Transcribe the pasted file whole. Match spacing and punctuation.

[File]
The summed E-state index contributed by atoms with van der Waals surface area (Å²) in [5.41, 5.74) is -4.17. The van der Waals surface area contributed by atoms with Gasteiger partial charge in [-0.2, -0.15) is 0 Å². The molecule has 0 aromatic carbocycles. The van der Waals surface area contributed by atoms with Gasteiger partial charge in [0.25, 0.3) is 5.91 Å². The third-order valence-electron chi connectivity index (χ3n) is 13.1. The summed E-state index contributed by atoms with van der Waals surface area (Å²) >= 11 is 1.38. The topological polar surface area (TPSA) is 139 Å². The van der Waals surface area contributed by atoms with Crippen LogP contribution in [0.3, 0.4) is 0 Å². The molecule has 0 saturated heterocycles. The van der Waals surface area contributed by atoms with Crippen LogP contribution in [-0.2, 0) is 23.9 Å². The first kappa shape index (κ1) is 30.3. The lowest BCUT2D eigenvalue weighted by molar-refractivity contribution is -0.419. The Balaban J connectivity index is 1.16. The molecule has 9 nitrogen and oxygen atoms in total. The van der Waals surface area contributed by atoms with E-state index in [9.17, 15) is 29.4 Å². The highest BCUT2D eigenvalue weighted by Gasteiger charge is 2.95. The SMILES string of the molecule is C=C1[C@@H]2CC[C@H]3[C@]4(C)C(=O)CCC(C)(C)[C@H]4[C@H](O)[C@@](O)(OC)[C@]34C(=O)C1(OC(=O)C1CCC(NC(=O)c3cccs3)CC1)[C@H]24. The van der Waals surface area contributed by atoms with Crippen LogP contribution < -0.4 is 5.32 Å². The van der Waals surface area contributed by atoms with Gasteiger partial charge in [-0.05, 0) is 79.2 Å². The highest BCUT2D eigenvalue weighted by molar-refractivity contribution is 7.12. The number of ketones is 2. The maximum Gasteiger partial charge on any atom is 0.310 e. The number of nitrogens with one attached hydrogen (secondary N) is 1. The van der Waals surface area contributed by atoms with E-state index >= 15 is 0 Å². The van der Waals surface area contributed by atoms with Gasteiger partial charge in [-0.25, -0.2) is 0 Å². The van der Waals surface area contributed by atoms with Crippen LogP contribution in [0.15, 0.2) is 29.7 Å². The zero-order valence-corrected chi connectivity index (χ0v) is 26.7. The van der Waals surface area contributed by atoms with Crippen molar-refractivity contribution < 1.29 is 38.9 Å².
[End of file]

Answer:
The summed E-state index contributed by atoms with van der Waals surface area (Å²) in [5.41, 5.74) is -4.17. The van der Waals surface area contributed by atoms with Gasteiger partial charge in [-0.2, -0.15) is 0 Å². The molecule has 0 aromatic carbocycles. The van der Waals surface area contributed by atoms with Gasteiger partial charge in [0.25, 0.3) is 5.91 Å². The third-order valence-electron chi connectivity index (χ3n) is 13.1. The summed E-state index contributed by atoms with van der Waals surface area (Å²) >= 11 is 1.38. The topological polar surface area (TPSA) is 139 Å². The van der Waals surface area contributed by atoms with Crippen LogP contribution in [0.3, 0.4) is 0 Å². The molecule has 0 saturated heterocycles. The van der Waals surface area contributed by atoms with Crippen LogP contribution in [-0.2, 0) is 23.9 Å². The first kappa shape index (κ1) is 30.3. The lowest BCUT2D eigenvalue weighted by molar-refractivity contribution is -0.419. The Balaban J connectivity index is 1.16. The molecule has 9 nitrogen and oxygen atoms in total. The van der Waals surface area contributed by atoms with E-state index in [9.17, 15) is 29.4 Å². The highest BCUT2D eigenvalue weighted by Gasteiger charge is 2.95. The SMILES string of the molecule is C=C1[C@@H]2CC[C@H]3[C@]4(C)C(=O)CCC(C)(C)[C@H]4[C@H](O)[C@@](O)(OC)[C@]34C(=O)C1(OC(=O)C1CCC(NC(=O)c3cccs3)CC1)[C@H]24. The van der Waals surface area contributed by atoms with Crippen LogP contribution < -0.4 is 5.32 Å². The van der Waals surface area contributed by atoms with Gasteiger partial charge in [-0.05, 0) is 79.2 Å². The highest BCUT2D eigenvalue weighted by molar-refractivity contribution is 7.12. The number of ketones is 2. The maximum Gasteiger partial charge on any atom is 0.310 e. The number of nitrogens with one attached hydrogen (secondary N) is 1. The van der Waals surface area contributed by atoms with E-state index >= 15 is 0 Å². The van der Waals surface area contributed by atoms with Gasteiger partial charge in [-0.25, -0.2) is 0 Å². The van der Waals surface area contributed by atoms with Crippen LogP contribution in [0.15, 0.2) is 29.7 Å². The zero-order valence-corrected chi connectivity index (χ0v) is 26.7. The van der Waals surface area contributed by atoms with Crippen molar-refractivity contribution < 1.29 is 38.9 Å².